Pro Tip: never point an array formula to an entire column of cells. Create a named range using INDEX:INDEX instead of the column.

The single biggest performance hit for an array formula is processing an entire column of cells. This is an easy trap to fall into because for non-array formulas, the problem does not exist. For non-array formulas, Excel is optimized to only process the used range. You can accidentally ruin the used range, but at least you have to work to make them slow. Array formulas are the opposite, they are slow from the start if you process an entire column. It’s typically the case that you will notice this speed issue once you’ve done it a couple of times or once you then copy that array formula through a column of cells. This can quickly give 10,000 slow calculational which accumulate rapidly on a recalculation.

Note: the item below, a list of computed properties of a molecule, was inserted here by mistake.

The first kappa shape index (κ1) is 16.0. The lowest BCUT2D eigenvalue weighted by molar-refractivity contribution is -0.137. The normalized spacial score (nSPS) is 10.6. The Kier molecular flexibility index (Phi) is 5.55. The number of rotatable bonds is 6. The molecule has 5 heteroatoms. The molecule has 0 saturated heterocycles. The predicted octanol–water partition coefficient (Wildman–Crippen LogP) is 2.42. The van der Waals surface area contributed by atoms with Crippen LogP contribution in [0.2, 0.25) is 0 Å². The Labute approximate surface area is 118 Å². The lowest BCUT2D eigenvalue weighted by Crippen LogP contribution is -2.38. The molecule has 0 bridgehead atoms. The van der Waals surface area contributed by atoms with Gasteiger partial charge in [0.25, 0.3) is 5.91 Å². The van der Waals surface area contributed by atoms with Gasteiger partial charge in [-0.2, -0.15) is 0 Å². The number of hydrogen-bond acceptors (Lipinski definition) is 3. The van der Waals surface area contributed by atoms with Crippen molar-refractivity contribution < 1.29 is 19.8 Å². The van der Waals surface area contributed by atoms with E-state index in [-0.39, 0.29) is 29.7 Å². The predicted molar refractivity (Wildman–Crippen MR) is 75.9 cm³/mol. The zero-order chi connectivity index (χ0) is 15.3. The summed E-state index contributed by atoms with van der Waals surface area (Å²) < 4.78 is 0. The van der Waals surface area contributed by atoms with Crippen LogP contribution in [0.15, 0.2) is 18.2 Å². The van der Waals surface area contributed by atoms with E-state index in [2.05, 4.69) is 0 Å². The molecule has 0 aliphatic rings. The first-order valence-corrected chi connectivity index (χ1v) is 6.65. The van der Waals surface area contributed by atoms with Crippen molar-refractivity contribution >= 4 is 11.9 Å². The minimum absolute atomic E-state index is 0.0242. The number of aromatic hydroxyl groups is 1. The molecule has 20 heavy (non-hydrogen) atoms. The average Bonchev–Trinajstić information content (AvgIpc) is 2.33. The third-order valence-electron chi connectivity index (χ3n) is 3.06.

If this approach is so slow, why does it happen? Well, you want to process the entire column of data but you don’t know in advance how many cells will have data. The solution: using a dynamic named range instead of the column name. A dynamical named range is a range which involves at least one call to `INDEX`

. Assuming you have some data in column B, the simplest version is

```
=B1:INDEX(B:B,COUNTA(B:B))
```

What did we just do? Create a new range that starts at `B1`

. It then uses `COUNTA`

to determine how many cells of data there are. That count is then used to grab the last cell in the column to end the range. If `COUNTA`

returned `1089`

then the range above equates to `B1:B1089`

. `COUNTA`

works well for data that does not have any blanks. There are more complicated ways to count cells if you have blanks or other issues. Even if your named range is a little big, you are often still OK. Remember, the goal was to use fewer than the 1 million cells that the array formula would use by default.